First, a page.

Aadhaar- Social Media Linking
Facebook Inc v Union of India
The Supreme Court must decide whether to transfer to itself cases regarding mandatory Aadhaar-social media linking, currently pending before three High Courts.
Petitioners: Facebook Inc
Lawyers: Kapil Sibal; Mukul Rohatgi
Respondent: Union of India; Ministry of Communications; Ministry of Electronics and Information Technology; Ministry of Law and Justice; State of Tamil Nadu; Tamil Nadu Commissioner of Police; Antony Clement Rubin; Twitter Inc; Youtube LLC; WhatsApp Inc; Google LLC; Ministry of External Affairs; Internet Freedom foundation; Sagar Rajabhau Suryawanshi; State of Madhya Pradesh; Director General of Police, Bhopal; Amitabh Gupta
Lawyers: Attorney General KK Venugopal
Case Number: TP (C) 1943-46/2019 (Diary No.32478-2019)
Last Updated: January 30, 2020
TAGS: Right to privacy
Does requiring mandatory Aadhaar linking to e-mail and social media accounts infringe upon the fundamental right to privacy?
What are the duties of intermediaries, such as social media platforms, in preventing cyber crime and the spread of fake news?
Facebook has approached the Supreme Court seeking to transfer a set of cases regarding Aadhaar-social media linking. In particular, it has prayed to the Supreme Court to tag and transfer to itself four cases pending before three High Courts: two before the Madras High Court, one before the Bombay High Court and one before the Madhya Pradesh High Court.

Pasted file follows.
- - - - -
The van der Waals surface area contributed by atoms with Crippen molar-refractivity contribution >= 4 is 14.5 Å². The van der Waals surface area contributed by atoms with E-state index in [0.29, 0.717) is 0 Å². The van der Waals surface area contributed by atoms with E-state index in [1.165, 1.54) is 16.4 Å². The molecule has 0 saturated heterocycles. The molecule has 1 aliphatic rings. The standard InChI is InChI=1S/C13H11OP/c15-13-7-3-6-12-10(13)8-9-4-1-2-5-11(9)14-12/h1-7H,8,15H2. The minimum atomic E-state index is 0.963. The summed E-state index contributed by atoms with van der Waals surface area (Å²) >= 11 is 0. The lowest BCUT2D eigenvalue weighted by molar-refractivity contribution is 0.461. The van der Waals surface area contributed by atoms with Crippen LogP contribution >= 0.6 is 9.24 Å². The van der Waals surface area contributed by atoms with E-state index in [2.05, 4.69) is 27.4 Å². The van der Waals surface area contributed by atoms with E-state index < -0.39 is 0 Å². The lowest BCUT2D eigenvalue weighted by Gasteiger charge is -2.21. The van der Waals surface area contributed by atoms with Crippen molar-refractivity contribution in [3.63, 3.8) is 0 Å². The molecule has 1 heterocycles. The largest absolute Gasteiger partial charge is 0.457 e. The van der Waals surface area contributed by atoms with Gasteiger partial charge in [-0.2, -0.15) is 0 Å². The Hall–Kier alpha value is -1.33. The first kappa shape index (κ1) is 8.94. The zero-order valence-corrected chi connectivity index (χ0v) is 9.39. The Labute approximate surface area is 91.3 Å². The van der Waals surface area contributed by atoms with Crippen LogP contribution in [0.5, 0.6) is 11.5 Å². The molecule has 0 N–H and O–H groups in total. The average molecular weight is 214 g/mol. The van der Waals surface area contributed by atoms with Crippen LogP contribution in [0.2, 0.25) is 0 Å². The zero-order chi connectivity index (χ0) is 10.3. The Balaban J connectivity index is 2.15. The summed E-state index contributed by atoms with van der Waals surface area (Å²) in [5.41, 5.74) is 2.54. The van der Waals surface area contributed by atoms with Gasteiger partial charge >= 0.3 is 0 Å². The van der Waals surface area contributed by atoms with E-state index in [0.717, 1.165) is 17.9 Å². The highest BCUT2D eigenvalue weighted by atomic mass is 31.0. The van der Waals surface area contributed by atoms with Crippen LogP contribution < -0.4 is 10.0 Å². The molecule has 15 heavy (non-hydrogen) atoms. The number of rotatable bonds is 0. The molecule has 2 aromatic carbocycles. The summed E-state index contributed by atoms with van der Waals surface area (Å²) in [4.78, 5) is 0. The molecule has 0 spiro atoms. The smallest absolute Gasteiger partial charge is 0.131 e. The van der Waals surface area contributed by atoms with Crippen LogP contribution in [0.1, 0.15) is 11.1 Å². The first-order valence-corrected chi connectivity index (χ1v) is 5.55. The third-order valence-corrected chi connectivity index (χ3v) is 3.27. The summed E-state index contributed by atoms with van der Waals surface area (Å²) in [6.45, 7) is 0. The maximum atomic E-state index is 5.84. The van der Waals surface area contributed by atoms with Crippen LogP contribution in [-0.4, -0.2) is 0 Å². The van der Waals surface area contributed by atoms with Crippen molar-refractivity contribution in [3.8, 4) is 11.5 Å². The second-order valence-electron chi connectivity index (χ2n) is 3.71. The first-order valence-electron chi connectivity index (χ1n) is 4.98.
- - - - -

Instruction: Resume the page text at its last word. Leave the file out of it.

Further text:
Facebook contends that all four cases involve substantially similar reliefs and questions of law. Further, they involve the interpretation of central legislations, like the Aadhaar Act, 2016. Facebook is concerned that the High Courts may produce conflicting judgments, which will hinder its ability to operate a uniform platform across India. It contends that conflicting judgments may result in the fundamental right to privacy being available unequally across the Union.
In 2018, animal rights activists Antony Clement Rubin and Janani Krishnamurthy filed PILs before the Madras High Court, seeking it to order the mandatory linking of e-mail and social media user accounts with ‘Aadhaar or any one of the Government authorized identity proofs’. The High Court expanded the scope of the petitions to include issues of fake news spreading on social media and traceability of originators of messages on WhatsApp. The court also sought to define liabilities of intermediaries, such as Facebook and Google.
The Bombay High Court matter pertains to paid political advertisements. In October 2018, advocate Sagar Suryavanshi filed a petition seeking to ban paid political content 48 hours before election day, under Section 126 of the Representation of Peoples Act, 1951. The Bombay High Court matter has since been withdrawn, as the Petitioner now intends to intervene in the transfer petitions before the Supreme Court.
The Madhya Pradesh High Court case was filed by advocate Amitabh Gupta in July 2019 and pertains to applying KYC to Facebook and WhatsApp. The petition seeks the court to direct Facebook (which owns WhatsApp) to verify new users via identity proof documents, such as Aadhaar.
Once the matter came before the Supreme Court, it directed the Union Government to file an affidavit with a timeline for the formulation of the guidelines to regulate social media intermediaries.
On 22 October 2019, the Supreme Court transferred the Madhya Pradesh and Madras High Court matters to itself. Further, it tagged a series of relevant pending Supreme Court cases to the matter.